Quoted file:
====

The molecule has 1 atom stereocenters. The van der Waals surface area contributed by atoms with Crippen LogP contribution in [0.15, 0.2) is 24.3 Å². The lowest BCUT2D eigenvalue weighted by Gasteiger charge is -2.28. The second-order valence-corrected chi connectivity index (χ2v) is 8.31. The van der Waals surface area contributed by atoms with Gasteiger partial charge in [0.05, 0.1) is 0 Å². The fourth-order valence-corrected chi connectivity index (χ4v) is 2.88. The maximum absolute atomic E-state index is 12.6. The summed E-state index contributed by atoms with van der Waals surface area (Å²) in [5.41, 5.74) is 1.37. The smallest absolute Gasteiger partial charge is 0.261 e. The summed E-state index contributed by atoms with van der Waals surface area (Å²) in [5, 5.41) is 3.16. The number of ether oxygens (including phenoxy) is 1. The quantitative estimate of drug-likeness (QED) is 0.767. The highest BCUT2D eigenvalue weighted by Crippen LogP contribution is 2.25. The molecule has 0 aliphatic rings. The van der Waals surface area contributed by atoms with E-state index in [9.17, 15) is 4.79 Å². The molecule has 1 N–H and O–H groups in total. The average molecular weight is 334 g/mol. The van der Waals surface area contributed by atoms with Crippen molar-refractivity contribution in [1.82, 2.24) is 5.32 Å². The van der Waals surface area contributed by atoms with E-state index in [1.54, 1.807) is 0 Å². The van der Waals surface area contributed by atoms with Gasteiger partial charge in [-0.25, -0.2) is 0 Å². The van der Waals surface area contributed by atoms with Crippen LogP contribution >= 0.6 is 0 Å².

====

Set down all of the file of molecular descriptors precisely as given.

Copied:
The molecule has 1 atom stereocenters. The van der Waals surface area contributed by atoms with Crippen LogP contribution in [0.15, 0.2) is 24.3 Å². The lowest BCUT2D eigenvalue weighted by Gasteiger charge is -2.28. The second-order valence-corrected chi connectivity index (χ2v) is 8.31. The van der Waals surface area contributed by atoms with Gasteiger partial charge in [0.05, 0.1) is 0 Å². The fourth-order valence-corrected chi connectivity index (χ4v) is 2.88. The maximum absolute atomic E-state index is 12.6. The summed E-state index contributed by atoms with van der Waals surface area (Å²) in [5.41, 5.74) is 1.37. The smallest absolute Gasteiger partial charge is 0.261 e. The summed E-state index contributed by atoms with van der Waals surface area (Å²) in [5, 5.41) is 3.16. The number of ether oxygens (including phenoxy) is 1. The quantitative estimate of drug-likeness (QED) is 0.767. The highest BCUT2D eigenvalue weighted by Crippen LogP contribution is 2.25. The molecule has 0 aliphatic rings. The van der Waals surface area contributed by atoms with E-state index in [9.17, 15) is 4.79 Å². The molecule has 1 N–H and O–H groups in total. The average molecular weight is 334 g/mol. The van der Waals surface area contributed by atoms with Crippen molar-refractivity contribution in [1.82, 2.24) is 5.32 Å². The van der Waals surface area contributed by atoms with E-state index in [1.54, 1.807) is 0 Å². The van der Waals surface area contributed by atoms with Gasteiger partial charge in [-0.25, -0.2) is 0 Å². The van der Waals surface area contributed by atoms with Crippen LogP contribution >= 0.6 is 0 Å².